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Old 09-14-2009, 03:01 AM   #1
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Default Who are you and why are you in my beer?

So I'm new to homebrewing - I've brewed about 4 or 5 extract recipes and I'm having a great time. The first 3 that I've bottled and started drinking have given me mixed results.

The first (a steam beer) turned out cloud. Unfortunately, people (including me) don't like the taste of it. It didn't turn out anywhere close to how it should have - it's not bad, but it's not good and tastes far from how it should.

The second (a belgian blond), turned out great - tastes exactly as it should and every seems to like it quite a bit. My only "issue" with it is that it's also a bit cloudy - which I wouldn't have expected for this style necessarily.

The last (an extra pale ale), turned out similar to the steam beer - very cloudy with some off-flavors. Both the pale and the steam have a "vegetabley" aftertaste - kind of like celery.

My question is this - what is the veggie taste, and more importantly, how do I get rid of it? Second, any idea how get rid of the cloudiness I've seen in the first couple of beers?

Any help you can provide is MUCH appreciated.

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Old 09-14-2009, 03:03 AM   #2
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Recipes? What kind of extract are you using?

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Old 09-14-2009, 03:05 AM   #3
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How long are you fermenting and at what temperature?

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Old 09-14-2009, 03:06 AM   #4
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Here are the recipes I used - they're from Northern Brewer:

Blonde: Lefse Blond Extract Kit

Pale: Extra Pale Ale Extract Kit

Steam: California Common Extract Kit


As an FYI - I'm doing a partial boil and diluting in the primary.

The Steam turned out pretty dark as well.

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Old 09-14-2009, 03:07 AM   #5
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Primary fermentation for about 10-14 days, then racked to secondary for another 14 days. Bottle conditioned for another 10-14 days.

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Old 09-14-2009, 03:07 AM   #6
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It's hard to say without knowing much about what you did, but vegetable flavor is often due to DMS, which is caused by not boiling long enough or hard enough.

Is it cloudy when it's at room temperature, or just when it's cold? If you don't give it enough time for the solids & yeast to settle out that might cause cloudiness all the time, or if it just gets cloudy when it's cold that's commonly due to not chilling fast enough.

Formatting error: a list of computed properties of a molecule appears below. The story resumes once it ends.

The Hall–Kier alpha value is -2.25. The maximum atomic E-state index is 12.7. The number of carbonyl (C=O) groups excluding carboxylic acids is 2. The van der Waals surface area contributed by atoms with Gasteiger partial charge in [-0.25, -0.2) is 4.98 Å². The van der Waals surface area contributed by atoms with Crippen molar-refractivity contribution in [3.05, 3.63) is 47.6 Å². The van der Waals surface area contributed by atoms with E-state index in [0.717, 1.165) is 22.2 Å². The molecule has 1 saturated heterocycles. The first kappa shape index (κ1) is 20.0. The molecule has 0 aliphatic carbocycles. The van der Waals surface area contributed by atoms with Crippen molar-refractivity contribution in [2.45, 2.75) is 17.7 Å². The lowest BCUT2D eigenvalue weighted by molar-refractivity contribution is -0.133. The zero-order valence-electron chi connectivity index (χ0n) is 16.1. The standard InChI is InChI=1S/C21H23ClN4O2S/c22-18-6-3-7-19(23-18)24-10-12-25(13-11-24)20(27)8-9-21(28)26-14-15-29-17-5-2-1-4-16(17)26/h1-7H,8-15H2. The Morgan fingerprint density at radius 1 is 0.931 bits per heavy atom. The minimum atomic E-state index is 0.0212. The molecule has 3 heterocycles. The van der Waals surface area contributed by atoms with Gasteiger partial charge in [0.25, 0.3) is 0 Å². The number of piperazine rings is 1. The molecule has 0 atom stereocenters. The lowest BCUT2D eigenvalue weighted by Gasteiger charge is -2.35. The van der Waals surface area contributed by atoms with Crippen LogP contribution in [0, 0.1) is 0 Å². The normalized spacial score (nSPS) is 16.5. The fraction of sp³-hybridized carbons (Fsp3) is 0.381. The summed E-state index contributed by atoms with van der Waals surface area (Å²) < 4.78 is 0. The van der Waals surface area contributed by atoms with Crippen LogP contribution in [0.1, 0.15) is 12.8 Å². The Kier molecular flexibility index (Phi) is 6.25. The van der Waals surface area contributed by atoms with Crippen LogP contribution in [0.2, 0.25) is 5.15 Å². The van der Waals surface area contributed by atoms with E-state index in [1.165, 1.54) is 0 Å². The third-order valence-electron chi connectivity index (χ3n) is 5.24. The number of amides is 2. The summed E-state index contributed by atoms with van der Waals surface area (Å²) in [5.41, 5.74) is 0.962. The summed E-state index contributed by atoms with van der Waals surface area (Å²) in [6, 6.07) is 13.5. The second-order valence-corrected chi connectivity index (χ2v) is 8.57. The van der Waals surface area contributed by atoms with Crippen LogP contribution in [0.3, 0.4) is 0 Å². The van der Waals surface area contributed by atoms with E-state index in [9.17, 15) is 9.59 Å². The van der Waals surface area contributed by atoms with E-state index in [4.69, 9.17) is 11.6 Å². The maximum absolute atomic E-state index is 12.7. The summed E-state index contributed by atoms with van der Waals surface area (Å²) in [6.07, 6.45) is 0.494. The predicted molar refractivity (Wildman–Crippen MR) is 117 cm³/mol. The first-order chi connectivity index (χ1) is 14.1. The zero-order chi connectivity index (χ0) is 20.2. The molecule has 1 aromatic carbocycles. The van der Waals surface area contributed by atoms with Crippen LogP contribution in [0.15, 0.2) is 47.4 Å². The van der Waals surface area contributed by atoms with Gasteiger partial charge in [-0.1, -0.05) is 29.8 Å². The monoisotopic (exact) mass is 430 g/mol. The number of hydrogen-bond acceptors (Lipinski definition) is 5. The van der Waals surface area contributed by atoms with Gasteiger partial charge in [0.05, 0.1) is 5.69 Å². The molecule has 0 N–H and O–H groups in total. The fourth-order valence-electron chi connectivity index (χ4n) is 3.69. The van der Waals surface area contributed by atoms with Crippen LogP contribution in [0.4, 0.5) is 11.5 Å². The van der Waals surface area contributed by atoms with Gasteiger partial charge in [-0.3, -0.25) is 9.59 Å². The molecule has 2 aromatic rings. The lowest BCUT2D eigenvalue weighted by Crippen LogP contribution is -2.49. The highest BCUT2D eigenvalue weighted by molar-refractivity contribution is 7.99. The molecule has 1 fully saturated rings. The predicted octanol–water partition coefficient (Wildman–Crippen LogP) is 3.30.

These are just very general suggestions -- like I said it's hard to know without knowing more about how it was brewed.

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Old 09-14-2009, 03:07 AM   #7
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The first thing I want to ask is about your sanitation and your other techniques. I also wonder about fermentation temperature- that could be an issue here.

How do you cool the wort when the boil is over? Chilling quickly will help make a clear beer, as will a good hard boil while it's boiling.

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Old 09-14-2009, 03:10 AM   #8
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The veggie flavor will more than likely mellow with time. IPA's need a about 2-3 months IMHO before they start tasting great.

As far as your cloudiness, try using irish moss in your boils. Also, a few days in the fridge should fix it. This is most likely caused by chill haze. Having too many proteins left in the beer after your cold break can do this. If it takes you a while to cool your beer down before pitching yeast, this could be the cause.

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Old 09-14-2009, 03:14 AM   #9
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Yooper - I was really careful with cleaning everything thoroughly and sanitizing anything that came in contact with the wort. Sanitized with Iodiophor. Fermented in the range of temperatures listed for the specified yeasts - generally between 68-72 (which is tough to get down to in AZ).

After boiling, I cooled the brewpot in an ice water bath in the kitchen sink. I had also sanitized at 1 gallon rubbermaid tupperware container and froze a block of ice. That was added to the wort (since I needed to dilute to get to 5 gallons).

HotBreakHotel - it's cloudy at room temperature and cold.

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Old 09-14-2009, 03:15 AM   #10
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It seems like you let them sit long enough. It can be a challenge to make a beer very clear without cold conditioning. May you could investigate using Irish Moss to make it clearer.

As far as being dark, sometimes extract can darken during the boil. I'm not an extract brewer but I understand it can be hard to get around, but maybe others can help further.

Good for you for being picky -- that makes for a great brewer!

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